Rural Ontario can be forgiven for its celebratory mood this week. After all, The Man blinked and the grassroots movement finally won one.
The issue was the mega-quarry in Melancthon Township near Shelburne. The Highland Companies announced Thursday the application to extract aggregate from the quarry is being withdrawn and Highland president John Lowndes has stepped down.
A company spokesperson said the application “does not have sufficient support from the community and government to justify proceeding.” A classic understatement if ever there was one, with anti-quarry signs appearing as far away as Toronto lawns.
The proposed quarry was “mega” in every sense of the word. It would have covered 2,313 acres, or 93.7 hectares, of what is arguably some of the best farmland in the province. The area’s Honeywood silt loam is as good as it gets for any number of crops, especially potatoes.
In fact, Highland Companies has become a major potato producer since it started acquiring land for the quarry in 2006.
The numbers from In The Hills magazine tell the “mega” story. The five-kilometre wide quarry contained an estimated one billion tonnes of rock reserve, enough to build a two-lane highway 55,555 kilometres long (the circumference of the Earth is 40,075 km).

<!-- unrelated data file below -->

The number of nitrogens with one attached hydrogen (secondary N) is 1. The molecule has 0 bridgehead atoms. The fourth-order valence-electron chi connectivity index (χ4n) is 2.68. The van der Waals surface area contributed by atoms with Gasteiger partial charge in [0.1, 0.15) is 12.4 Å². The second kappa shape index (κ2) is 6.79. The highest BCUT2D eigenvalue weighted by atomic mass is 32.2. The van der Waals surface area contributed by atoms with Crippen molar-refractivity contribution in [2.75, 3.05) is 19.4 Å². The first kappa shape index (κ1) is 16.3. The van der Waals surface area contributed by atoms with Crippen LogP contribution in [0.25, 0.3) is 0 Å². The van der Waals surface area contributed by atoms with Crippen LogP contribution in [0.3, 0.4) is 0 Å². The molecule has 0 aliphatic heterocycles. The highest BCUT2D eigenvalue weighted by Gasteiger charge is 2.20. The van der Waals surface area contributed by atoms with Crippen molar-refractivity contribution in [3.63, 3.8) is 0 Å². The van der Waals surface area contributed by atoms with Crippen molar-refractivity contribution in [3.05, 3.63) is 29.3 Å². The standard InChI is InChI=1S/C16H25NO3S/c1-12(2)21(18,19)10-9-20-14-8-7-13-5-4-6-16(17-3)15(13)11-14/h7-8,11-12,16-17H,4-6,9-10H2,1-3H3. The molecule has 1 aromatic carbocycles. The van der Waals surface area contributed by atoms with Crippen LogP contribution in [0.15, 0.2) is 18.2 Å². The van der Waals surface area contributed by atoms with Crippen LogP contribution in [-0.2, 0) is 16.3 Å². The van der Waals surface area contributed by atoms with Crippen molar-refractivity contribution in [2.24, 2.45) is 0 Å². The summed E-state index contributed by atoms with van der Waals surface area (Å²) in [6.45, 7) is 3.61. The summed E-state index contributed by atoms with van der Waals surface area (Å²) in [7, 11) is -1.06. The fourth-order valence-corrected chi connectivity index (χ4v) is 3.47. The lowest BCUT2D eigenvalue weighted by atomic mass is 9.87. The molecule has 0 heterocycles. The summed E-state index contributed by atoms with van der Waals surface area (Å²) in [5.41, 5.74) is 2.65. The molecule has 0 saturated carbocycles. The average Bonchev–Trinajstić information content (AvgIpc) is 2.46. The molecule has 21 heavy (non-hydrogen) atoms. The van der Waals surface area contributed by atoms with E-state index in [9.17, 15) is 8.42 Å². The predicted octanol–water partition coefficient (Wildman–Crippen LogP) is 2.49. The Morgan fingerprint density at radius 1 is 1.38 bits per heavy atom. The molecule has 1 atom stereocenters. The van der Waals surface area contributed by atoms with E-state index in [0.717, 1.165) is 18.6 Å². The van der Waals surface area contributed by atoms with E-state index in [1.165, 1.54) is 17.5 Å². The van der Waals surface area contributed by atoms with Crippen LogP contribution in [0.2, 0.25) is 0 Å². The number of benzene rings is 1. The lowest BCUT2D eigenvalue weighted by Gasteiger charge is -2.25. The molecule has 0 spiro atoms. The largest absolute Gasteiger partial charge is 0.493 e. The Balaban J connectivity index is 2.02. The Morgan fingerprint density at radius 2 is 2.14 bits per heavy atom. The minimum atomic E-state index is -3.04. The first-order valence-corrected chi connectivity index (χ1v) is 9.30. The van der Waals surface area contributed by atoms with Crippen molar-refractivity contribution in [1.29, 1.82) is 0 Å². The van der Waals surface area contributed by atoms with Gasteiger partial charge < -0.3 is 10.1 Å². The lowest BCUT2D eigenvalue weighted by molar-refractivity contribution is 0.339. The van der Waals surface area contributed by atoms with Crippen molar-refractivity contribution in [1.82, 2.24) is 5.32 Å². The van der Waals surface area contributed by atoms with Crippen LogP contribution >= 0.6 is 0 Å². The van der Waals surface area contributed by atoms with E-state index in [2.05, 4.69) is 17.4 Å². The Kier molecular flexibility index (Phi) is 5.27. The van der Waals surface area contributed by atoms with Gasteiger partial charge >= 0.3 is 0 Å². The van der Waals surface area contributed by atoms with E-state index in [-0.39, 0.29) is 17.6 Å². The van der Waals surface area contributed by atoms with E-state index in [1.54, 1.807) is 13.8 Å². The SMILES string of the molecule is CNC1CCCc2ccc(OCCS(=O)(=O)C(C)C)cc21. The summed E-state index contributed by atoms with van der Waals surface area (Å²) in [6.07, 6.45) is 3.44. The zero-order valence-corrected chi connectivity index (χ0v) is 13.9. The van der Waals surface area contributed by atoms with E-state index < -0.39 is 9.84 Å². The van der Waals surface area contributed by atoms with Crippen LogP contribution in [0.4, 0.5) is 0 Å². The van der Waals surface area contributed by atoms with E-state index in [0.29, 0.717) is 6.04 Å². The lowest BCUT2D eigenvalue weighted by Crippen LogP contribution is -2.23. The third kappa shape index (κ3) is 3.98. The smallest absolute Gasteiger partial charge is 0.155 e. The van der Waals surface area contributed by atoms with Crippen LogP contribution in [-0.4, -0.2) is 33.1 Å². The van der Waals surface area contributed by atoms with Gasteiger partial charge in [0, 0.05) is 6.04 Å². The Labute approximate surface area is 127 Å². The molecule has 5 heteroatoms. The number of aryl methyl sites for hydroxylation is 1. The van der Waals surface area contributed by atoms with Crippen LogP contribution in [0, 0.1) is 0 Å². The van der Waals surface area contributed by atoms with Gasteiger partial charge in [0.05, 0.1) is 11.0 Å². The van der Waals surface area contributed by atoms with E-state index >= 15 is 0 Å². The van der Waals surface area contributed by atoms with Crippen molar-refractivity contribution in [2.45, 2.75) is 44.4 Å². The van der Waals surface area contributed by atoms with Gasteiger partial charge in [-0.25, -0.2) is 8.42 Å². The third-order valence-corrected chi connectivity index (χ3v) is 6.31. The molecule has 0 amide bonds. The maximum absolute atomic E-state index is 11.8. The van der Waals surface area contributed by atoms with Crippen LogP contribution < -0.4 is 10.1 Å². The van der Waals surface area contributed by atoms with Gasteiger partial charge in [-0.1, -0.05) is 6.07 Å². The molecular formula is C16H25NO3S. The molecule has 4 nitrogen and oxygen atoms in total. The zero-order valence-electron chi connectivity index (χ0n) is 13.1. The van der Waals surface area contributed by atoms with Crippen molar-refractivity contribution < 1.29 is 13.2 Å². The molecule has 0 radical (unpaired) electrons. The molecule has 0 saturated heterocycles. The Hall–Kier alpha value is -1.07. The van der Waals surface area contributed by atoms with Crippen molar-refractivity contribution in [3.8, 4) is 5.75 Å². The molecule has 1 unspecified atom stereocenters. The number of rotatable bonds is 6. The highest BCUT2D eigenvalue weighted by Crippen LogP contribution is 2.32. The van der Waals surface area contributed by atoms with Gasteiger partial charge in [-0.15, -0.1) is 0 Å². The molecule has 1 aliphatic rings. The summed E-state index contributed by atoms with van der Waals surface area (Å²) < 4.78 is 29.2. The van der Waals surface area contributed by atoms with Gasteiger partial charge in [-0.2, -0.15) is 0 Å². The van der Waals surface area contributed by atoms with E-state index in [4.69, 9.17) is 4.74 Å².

Water protection was a big concern for quarry opponents, since the site would have been dug out 61 metres feet below the water table. By comparison, Niagara Falls is 51 metres high.
The grassroots victory on the quarry should put some wind under the wings, if you will, of opponents of so-called wind “farms” in Ontario (these huge wind-turbine developments are as much like farms as my mules are like angels).
Many of the quarry protesters are also involved in the opposition to turbines being shoved down the throats of rural residents.
For the rest of this column, please go to the London Free Press website: http://www.lfpress.com/2012/11/23/merriam-rural-folks-triumph-over-mega-quarry